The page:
1). To understand the usefulness of looking at figures in the aggregate a comparison can be made with cricket. It is only by studying the aggregate of all runs made by batsmen in 2008 that a comparison can be made with all the runs made by batsmen in 2007. At the level of an aggregate score of runs it does not matter, whether one batsman scored 2000 runs or another only six, or whether 18 batsmen were given lbw unfairly while 24 batsmen were lucky to remain at the crease through unobservant umpires. What matters is the aggregate of runs scored so that a comparison can be made with previous aggregate scores of runs in previous cricket seasons.

2). Although we do not know if Marx ever watched cricket it seems that the journalist, Robert Winder has not read Marx. Here is Winder writing in the NNEW STATESMAN:

One of my favourite statistics of the past few years was the one that revealed the basketball ace Michael Jordan was paid more money for endorsing Nike shoes than the company's 30,000-strong workforce of cobblers in far-off Indonesia. It seemed, on the face of it, exotically indecent - a really dismal unfairness. But that could well be an abstract and utopian view: in practical terms, who was being unfair to whom, exactly? Maybe Marx was wrong about the surplus value of labour: in this case, the value of the shoes clearly did not reside in the industrious care that went into their manufacture. No one wore Nike trainers because they admired the artistry of those quick-fingered Indonesian stitchers. If anything, Jordan's fee was an understatement of his value to the company. In the ghoulish logic of market forces, it was only thanks to him that those busy Indonesians were employed at all (29 January 2001).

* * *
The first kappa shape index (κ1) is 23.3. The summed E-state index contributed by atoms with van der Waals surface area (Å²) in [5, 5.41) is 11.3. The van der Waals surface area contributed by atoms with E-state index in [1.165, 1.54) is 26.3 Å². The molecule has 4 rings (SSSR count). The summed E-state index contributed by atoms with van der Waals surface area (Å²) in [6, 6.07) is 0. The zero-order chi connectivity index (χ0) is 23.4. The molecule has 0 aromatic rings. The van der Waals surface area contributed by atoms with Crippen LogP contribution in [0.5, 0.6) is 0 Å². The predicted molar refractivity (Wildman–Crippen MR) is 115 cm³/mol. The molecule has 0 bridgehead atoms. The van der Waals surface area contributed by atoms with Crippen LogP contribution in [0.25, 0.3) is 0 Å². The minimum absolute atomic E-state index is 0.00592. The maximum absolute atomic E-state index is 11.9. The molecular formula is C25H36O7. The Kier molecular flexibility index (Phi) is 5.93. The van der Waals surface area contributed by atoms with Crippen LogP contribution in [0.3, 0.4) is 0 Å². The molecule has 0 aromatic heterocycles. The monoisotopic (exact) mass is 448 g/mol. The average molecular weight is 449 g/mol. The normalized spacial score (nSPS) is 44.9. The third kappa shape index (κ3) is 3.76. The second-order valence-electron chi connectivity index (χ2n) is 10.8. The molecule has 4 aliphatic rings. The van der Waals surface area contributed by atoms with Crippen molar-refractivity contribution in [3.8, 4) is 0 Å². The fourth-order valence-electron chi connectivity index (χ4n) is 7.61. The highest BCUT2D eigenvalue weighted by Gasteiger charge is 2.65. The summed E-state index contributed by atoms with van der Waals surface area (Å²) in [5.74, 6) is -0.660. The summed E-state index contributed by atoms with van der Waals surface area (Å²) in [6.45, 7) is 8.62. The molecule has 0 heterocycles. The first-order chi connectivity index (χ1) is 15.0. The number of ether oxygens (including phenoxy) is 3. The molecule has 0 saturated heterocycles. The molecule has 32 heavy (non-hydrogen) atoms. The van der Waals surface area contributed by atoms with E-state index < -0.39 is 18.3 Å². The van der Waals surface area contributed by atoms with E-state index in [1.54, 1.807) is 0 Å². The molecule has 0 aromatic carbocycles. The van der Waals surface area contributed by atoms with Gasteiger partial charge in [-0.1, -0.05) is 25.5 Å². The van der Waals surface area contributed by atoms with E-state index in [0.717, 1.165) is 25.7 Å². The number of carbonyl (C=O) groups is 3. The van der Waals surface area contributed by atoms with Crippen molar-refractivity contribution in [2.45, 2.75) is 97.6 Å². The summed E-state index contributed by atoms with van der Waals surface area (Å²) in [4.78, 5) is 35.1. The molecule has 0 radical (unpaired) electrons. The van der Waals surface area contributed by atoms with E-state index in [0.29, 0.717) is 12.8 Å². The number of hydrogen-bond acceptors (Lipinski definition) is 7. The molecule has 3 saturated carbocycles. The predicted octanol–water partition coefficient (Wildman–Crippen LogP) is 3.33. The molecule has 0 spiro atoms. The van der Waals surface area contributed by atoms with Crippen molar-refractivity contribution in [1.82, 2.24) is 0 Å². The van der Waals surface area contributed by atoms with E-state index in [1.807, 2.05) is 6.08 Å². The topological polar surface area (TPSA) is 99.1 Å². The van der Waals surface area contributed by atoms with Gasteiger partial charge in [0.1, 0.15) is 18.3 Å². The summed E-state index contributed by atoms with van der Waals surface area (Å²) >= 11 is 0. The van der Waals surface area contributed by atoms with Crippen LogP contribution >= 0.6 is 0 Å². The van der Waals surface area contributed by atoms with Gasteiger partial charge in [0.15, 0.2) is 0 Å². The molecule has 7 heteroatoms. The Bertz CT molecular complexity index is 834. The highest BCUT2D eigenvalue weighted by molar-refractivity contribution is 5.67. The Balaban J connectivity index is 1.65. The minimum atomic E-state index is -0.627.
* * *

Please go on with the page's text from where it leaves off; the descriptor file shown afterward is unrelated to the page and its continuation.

It is useful to note in relation to Marx’s account of surplus value, how the agents of the capitalist class distort Marx.